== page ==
Meanwhile, as the US demands to get the pastor back, Erdogan has chastised the United States for failing to extradite a U.S.-based cleric Ankara blames for a failed 2016 coup, supporting a Kurdish militia in northern Syria which Turkey says is a terrorist organization, and for demanding its allies comply with U.S. sanctions on Iran.
“They are ruling the world on their own,” said Yilmaz Cakarli, a trader in Istanbul. “Somebody must find a solution and say ‘stop’ to the United States.”
Turkey hopes to be that “somebody.” But even so, what then? With inflation at a 14-year high and still rising, the country’s most powerful leader since Ataturk has resisted the orthodox policy response of raising interest rates, which he once described as the “mother and father of all evil”.
And confirming that Erdogan’s executive power creep has now set its sights on the central bank, in July the central bank left its policy rate unchanged, surprising economists who had predicted a significant hike. Since then, the lira has collapsed.
Not everyone is hypnotized by Erdogan’s “mermaid song”, and as Reuters notes, some Turks lay blame closer to home.
“They are taking all of us to the cliff-edge,” said a 35-year-teacher, buying a phone charger in an Istanbul mall. She declined to be named for fear of being seen to criticize a president who brooks little dissent.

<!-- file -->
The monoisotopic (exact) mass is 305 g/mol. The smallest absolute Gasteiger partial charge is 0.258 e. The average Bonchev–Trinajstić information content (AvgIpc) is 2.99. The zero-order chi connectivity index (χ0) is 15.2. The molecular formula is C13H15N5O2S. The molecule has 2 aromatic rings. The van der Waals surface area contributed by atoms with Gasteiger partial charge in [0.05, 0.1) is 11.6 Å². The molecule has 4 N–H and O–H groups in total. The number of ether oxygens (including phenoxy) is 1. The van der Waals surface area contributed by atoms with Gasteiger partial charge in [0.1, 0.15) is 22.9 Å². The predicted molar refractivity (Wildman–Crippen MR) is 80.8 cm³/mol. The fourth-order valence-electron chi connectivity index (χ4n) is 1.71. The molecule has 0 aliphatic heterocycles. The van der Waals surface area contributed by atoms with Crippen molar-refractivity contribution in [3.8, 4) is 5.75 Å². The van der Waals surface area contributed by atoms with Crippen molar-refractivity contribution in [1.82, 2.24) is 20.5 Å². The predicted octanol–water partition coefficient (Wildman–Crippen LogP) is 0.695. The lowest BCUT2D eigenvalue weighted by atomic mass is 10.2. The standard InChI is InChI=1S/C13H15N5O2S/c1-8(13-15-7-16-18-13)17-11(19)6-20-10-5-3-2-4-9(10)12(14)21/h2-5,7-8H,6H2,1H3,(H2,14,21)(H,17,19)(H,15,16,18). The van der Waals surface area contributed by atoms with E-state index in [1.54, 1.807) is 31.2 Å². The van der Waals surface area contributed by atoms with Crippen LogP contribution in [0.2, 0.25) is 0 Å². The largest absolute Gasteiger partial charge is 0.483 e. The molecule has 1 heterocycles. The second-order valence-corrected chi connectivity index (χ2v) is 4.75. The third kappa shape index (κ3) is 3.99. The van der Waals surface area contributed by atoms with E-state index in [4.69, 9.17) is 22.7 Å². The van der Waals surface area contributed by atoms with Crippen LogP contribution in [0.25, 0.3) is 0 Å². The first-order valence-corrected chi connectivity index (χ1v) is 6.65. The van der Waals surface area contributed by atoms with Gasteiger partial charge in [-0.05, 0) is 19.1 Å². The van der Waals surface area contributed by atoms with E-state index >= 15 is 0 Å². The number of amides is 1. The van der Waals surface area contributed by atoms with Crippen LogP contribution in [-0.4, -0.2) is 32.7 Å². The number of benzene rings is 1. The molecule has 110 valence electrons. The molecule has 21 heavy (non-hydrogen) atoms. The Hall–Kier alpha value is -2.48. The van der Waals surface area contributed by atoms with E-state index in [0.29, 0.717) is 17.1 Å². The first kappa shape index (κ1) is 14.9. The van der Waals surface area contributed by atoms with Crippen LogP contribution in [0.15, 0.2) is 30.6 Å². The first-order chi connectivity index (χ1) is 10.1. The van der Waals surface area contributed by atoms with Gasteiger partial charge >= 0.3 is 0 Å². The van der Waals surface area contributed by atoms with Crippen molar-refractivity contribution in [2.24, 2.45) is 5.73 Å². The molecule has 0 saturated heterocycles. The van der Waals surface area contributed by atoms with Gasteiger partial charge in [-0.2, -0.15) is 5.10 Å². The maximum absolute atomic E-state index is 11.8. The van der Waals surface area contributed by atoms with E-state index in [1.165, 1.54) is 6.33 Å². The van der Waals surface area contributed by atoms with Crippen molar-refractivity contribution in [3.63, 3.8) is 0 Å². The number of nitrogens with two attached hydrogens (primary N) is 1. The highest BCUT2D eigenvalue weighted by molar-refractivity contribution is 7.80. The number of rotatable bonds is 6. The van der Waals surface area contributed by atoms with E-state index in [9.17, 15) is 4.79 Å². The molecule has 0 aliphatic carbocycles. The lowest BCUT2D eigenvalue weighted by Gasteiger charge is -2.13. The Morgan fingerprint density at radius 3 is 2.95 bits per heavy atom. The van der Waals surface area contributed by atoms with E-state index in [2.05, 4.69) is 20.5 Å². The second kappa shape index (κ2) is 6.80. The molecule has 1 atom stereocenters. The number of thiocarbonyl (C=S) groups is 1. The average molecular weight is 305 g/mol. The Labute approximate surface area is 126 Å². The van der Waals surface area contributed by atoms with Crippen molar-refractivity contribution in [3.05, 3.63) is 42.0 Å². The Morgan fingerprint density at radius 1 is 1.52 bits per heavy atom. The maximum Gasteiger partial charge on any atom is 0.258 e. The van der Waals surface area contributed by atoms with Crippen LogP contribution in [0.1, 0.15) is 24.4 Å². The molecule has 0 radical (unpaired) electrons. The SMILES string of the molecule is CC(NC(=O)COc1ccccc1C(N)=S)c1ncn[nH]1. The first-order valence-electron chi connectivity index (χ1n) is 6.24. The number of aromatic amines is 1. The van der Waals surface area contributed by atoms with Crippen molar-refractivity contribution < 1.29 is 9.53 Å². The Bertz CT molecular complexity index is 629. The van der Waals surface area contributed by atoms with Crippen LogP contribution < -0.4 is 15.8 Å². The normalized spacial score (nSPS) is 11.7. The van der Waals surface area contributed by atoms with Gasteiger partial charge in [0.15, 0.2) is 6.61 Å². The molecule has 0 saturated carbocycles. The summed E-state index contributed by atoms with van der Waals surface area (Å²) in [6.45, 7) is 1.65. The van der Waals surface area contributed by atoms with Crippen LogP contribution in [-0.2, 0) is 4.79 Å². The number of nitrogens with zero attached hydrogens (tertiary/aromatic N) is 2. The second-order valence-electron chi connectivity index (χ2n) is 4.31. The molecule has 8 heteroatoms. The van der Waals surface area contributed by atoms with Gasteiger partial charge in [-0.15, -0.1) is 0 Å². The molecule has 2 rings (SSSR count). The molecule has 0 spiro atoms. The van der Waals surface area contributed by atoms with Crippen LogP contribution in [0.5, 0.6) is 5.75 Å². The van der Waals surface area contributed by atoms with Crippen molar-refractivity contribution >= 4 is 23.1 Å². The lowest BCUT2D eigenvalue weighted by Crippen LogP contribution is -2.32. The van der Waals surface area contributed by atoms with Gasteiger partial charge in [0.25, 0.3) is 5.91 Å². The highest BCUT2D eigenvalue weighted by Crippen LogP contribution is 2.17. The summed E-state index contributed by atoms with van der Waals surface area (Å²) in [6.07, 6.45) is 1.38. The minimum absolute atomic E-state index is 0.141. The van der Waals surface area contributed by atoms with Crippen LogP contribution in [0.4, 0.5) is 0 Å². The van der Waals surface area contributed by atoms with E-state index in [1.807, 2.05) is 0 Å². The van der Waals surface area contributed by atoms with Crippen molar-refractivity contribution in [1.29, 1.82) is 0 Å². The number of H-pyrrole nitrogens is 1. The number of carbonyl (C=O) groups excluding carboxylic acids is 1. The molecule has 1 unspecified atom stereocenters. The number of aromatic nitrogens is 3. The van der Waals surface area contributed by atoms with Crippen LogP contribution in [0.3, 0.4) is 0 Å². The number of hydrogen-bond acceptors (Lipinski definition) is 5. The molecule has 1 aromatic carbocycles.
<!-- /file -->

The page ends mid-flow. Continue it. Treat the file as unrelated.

Opinions such as that one, however, are few and far between. Meanwhile, Erdogan’s supporters see less cause for alarm.
“The government knows what it’s doing – the crisis rumors are creating false panic,” said Ahmet, a 30-year-old selling newspapers and cigarettes at a kiosk in Istanbul, who is about to get the surprise of his life.
“I think it’s good the newspapers aren’t making a big deal out of this. What good would it serve other than creating more panic? The government will do something when it’s necessary.”
Well, Ahmet, we hate to break it to you, but it’s necessary.
Levent, who owns a shop selling mobile phone accessories, said Turkey’s standing in the world was more important than the lira, and fears of a currency collapse were overblown.
“The dollar has gone beyond 5 (lira), yes. But we didn’t vote for the dollar, we voted for a strong Turkey,” he said, referring to Erdogan’s June election victory. “Look – everyone has cars, there’s busy 24-hour traffic in this city. Does this look like a city in crisis?”
We’ll check back in 6 months.